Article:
Audit of medical practice
An audit of medical practice is a key tool for doctors wishing to undertake a review of their practice or improve patient care. To assist this, the Council has developed a definition and criteria related to a medical audit, to enable this to form a valuable part of a doctor's continuing professional development (CPD).
A doctor's active involvement in continuing professional development (CPD) helps to ensure ongoing competence. CPD covers three broad areas – audit, peer review and continuing medical education (CME). Research tells us that, of these areas, audit activity is most strongly associated with a positive effect.
Having clear criteria and definition of a medical practice audit is intended to make it as easy as possible for doctors to ensure that an audit forms a part of their annual CPD programme.
Council recognises that not all doctors are in clinical practice, and uses the term ‘audit of medical practice’ to cover both clinical and non-clinical practice. Council's definition, and the criteria that should underpin your audit activities, are as follows.
An audit of medical practice is a systematic, critical analysis of the quality of a doctor’s own practice, the results of which are used to improve clinical care and/or health outcomes, or to confirm that current management is consistent with the current available evidence or accepted consensus guidelines.
The criteria for conducting an audit of medical practice are:
- The topic for the audit relates to an area of your practice that may be improved.
- There are sufficient resources to undertake the process without unduly jeopardising other aspects of health service delivery.
- Current performance is measured against an identified or generated standard.
- A written plan is documented.
- Outcomes of the audit are documented and discussed.
- Where appropriate an action plan is developed that will identify and maximise the benefit of the process to patient outcomes. The plan should outline how the actions will be implemented and a process of monitoring.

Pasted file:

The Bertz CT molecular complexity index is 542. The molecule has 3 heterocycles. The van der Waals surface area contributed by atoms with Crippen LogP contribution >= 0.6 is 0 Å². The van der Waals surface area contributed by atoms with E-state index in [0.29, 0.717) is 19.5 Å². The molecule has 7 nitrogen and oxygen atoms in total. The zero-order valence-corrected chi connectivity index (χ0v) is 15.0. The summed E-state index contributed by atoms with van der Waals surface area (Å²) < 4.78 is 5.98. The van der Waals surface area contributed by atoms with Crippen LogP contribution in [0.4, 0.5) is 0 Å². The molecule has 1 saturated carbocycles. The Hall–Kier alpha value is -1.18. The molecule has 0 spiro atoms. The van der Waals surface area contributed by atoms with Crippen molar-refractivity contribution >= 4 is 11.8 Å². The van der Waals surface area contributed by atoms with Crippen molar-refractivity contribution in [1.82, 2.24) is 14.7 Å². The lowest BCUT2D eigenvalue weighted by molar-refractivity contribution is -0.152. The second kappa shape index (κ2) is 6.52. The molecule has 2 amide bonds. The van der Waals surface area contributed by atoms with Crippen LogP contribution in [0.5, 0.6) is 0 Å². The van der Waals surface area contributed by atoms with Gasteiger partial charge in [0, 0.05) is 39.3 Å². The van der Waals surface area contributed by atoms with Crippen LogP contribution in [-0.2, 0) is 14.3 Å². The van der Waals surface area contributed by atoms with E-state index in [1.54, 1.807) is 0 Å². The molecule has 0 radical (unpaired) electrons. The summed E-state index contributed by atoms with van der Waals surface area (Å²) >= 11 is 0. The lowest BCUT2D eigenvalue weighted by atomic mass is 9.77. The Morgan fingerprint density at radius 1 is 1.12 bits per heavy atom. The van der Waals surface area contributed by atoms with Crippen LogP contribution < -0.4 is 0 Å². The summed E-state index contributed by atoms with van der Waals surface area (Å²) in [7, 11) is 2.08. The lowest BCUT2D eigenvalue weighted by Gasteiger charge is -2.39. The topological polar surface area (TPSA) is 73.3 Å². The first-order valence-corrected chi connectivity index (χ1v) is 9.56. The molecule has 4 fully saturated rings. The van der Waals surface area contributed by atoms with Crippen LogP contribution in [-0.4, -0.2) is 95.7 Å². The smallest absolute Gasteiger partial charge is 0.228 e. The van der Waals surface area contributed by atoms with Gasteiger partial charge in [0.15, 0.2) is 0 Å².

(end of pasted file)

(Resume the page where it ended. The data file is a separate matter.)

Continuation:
- Subsequent audit cycles are planned, where required, so that the audit is part of a process of continuous quality improvement.
Council requires that doctors undertake audit activity as part of their CPD every year. It may be, however, that some audit activities span several years. In essence many audits can be described as continuous quality improvement (CQI) activities. Many doctors will already be involved in CQI activities in their practice or workplace.
An audit of medical practice may take many forms. The specifics will often be determined by the nature of the doctor’s employment.
Some examples are:
- Audits of clinical procedures are an obvious choice for clinicians.
- Comparing the processes, or outcomes of health delivery or patient care with recognised benchmarks or standards.
- Patient satisfaction surveys are often used as the basis for a CQI activity. Doctors who do not see patients usually produce outputs for someone – their customers – and satisfaction surveys of customers rather than patients can also be the basis of a CQI activity.
- CQI can be applied to audits of written outputs e.g. patient records, policy, board or research papers. Many existing standards and guidelines are accessible via the web to help.
- Annual performance agreements may be another source for audit of medical practice.
- Personal development plans often include an audit activity.